Because of this triple threat, honey has been credited as a plausible substitute for some of the antibacterial treatments to which some infections have become resistant.
Dr. Eddy notes that people suffering from diabetic ulcers still need to seek guidance and treatment from a physician. Potential problems are blood supply to the leg and infection in the bone. The doctor also needs to remove dead tissue and relieve pressure on the ulcer.
Eddy remains enthusiastic about honey's potential, especially in a world where people lose a leg to diabetes once every 30 seconds. She's received funding from the American Academy of Family Physicians and the Wisconsin Partnership Program to conduct the first double-blind study of the effects of honey on diabetic ulcers. One group of patients will receive a honey treatment and another will receive a placebo.
Eddy's honey study is still accepting participants. To be eligible, patients must be older than 18, have diabetes and a sore below their knee, and not be taking prednisone. Call 715-855-5683.
Other studies are examining potential health benefits of honey. Eddy points to recent successes by a team in India that found honey prevents or lessens the effects of radiation mucositis in patients who have undergone radiation treatments for cancers of the neck. Researchers at Penn State found that honey suppresses children's nighttime coughing, and an Australian researcher is looking at honey's effects on biofilm (a sort of bacteria that can invade catheters and lines).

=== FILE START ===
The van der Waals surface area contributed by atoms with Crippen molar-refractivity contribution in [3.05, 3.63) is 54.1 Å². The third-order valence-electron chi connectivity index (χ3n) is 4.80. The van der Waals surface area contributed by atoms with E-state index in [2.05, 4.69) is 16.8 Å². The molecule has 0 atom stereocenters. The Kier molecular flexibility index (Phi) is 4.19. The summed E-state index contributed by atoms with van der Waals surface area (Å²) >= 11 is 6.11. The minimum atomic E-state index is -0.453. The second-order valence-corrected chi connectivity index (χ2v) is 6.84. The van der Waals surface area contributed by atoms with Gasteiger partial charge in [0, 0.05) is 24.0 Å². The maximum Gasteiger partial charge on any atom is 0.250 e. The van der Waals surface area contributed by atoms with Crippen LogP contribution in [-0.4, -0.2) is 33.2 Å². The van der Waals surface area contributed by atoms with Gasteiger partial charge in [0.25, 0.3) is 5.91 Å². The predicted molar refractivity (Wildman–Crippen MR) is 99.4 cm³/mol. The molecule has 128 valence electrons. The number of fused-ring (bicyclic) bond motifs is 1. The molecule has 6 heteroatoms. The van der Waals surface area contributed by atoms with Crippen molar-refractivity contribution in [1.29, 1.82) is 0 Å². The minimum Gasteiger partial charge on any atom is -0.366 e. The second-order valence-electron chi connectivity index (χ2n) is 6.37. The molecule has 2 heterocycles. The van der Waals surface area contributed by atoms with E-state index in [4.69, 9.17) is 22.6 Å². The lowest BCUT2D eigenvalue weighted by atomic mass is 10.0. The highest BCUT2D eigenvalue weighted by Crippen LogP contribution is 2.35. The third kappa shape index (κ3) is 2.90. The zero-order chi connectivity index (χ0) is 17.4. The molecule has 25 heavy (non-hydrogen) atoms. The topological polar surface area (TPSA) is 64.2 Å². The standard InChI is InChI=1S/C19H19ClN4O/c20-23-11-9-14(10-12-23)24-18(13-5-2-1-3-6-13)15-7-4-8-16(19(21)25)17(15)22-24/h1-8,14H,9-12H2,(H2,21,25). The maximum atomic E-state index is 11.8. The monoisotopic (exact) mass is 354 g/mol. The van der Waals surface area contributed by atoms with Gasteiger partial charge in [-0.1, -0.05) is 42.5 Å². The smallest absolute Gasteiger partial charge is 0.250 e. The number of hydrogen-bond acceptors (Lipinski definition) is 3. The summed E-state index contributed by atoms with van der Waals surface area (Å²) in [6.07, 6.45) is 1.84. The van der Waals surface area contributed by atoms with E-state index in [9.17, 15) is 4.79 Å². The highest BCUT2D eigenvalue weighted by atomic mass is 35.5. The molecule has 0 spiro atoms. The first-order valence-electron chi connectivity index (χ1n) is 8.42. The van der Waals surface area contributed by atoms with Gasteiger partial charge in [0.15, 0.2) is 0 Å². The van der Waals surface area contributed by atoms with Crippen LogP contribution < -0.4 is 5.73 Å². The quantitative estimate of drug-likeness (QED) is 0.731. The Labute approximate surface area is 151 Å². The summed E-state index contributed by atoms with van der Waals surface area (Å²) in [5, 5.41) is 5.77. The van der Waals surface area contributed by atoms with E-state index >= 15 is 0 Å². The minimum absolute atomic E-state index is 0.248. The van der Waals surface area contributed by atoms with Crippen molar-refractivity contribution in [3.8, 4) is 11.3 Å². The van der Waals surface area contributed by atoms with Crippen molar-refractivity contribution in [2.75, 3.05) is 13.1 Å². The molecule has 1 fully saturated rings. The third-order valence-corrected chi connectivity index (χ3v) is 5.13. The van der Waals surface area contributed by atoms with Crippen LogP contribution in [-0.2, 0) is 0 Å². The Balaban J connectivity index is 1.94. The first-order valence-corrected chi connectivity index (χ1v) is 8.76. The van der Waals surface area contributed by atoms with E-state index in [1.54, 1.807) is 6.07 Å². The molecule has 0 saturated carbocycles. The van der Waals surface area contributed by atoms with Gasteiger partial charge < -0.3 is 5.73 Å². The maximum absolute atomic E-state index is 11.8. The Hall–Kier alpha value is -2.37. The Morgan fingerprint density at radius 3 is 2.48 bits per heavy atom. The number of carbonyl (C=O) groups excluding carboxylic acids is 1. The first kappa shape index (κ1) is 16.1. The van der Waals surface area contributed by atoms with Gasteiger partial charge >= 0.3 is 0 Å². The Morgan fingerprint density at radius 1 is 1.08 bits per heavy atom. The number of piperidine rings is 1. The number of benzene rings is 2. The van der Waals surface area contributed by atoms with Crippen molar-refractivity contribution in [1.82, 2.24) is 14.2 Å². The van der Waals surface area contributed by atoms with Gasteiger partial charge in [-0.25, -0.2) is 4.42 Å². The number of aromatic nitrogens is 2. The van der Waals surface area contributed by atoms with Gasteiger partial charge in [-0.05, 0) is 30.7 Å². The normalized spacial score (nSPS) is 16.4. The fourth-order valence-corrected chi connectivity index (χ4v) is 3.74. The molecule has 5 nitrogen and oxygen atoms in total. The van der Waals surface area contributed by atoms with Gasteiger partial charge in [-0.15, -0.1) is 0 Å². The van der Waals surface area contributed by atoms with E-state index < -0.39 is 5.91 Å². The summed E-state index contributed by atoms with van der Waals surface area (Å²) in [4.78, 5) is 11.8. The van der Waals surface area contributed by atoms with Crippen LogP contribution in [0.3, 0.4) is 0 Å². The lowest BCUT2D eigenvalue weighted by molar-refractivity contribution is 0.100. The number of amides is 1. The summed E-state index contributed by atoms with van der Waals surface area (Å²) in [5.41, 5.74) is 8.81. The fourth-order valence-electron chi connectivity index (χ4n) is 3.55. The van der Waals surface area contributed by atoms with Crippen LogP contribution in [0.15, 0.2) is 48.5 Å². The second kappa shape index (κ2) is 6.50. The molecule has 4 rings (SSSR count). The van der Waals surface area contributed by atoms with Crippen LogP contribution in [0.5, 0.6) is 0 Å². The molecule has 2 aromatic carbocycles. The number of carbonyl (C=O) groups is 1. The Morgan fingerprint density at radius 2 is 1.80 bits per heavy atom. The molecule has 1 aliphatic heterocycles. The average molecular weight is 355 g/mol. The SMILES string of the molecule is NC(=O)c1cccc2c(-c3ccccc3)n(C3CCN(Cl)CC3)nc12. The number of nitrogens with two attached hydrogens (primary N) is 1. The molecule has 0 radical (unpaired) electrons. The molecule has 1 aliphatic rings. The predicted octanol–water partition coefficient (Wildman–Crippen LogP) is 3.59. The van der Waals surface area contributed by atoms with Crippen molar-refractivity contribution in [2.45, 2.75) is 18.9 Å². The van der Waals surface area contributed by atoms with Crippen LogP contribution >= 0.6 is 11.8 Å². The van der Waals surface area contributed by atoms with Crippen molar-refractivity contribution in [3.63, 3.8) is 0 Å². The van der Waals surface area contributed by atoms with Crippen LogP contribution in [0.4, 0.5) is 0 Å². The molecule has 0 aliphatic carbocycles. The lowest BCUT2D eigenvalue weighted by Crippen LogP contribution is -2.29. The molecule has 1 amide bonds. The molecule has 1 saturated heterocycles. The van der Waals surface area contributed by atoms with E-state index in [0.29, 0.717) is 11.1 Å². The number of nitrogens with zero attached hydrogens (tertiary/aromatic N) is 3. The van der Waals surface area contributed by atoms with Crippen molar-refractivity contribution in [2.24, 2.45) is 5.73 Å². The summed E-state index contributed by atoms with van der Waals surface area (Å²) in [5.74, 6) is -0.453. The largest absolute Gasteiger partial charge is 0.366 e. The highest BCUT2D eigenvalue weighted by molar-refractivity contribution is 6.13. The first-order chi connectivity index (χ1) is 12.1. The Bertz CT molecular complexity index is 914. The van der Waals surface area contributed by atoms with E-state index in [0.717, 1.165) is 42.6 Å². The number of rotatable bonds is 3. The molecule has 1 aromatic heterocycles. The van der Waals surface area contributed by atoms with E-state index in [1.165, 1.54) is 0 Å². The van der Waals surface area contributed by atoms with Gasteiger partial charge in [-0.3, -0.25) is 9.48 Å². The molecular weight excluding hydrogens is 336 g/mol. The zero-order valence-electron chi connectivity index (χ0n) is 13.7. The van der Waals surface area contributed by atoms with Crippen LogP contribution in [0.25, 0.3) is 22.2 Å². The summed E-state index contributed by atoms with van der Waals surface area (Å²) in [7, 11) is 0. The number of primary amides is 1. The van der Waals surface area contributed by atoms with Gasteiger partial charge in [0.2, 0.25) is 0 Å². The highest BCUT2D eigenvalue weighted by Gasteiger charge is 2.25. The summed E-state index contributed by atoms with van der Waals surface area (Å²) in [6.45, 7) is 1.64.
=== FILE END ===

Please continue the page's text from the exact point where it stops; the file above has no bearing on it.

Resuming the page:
These are difficult times for honey producers. It's been a long winter not just for humans but for bees too, and some beekeepers are reporting losses of 50%-80% of their bees. Colony collapse disorder, occurring nationwide, has devastated some apiarists' operations and threatens not just America's honey supply but our entire agricultural system. This is disheartening, even frightening, especially as scientists are discovering the many more ways that honey helps humans.
From sneezing to squeezing: Other honey-centric folk remedies
Other medicinal uses of honey have plenty of support in folk medicine circles, but sometimes lack conclusive clinical evidence to reinforce these claims.
The National Honey Board maintains an archive of studies ( honey.com/consumers/honeyhealth/healing) that indicate honey aids in healing, from gingivitis to rhinoconjunctivitis - i.e., seasonal allergy symptoms.
Some beekeepers, too, think that honey alleviates seasonal allergy symptoms. Sue Richards of Hidden Oaks Apiary ( www.localharvest.org/farms/M12195) in Oregon, Wis., which produces Bee Barf brand honey, notes that consuming honey produced in their region alleviates allergy symptoms. "By eating honey produced through collections from local flowers, you're inoculating yourself to the pollen," she says.
A study at the University of Connecticut failed to prove such theories about the relationship between honey and allergy relief, but enough anecdotal evidence exists to keep the question alive.
Honey can also help you get it on - it's purported to increase sexual potency and allure. While you may require access to a wizard's cabinet of ingredients to make any of the following concoctions, it's worth noting that the Kama Sutra recommends that: "If a man, after anointing his lingam with a mixture of the powders of the white thorn apple, the long pepper and the black pepper, and honey, engages in sexual union with a woman, he makes her subject to his will."
Other sources vouch for honey's positive effects on sexual potency, noting that honey is essentially predigested sugar. It offers a quick boost of energy when you most need it, whether that's before a long-distance run or just prior to devastating your political career with a $1,000-an-hour call girl.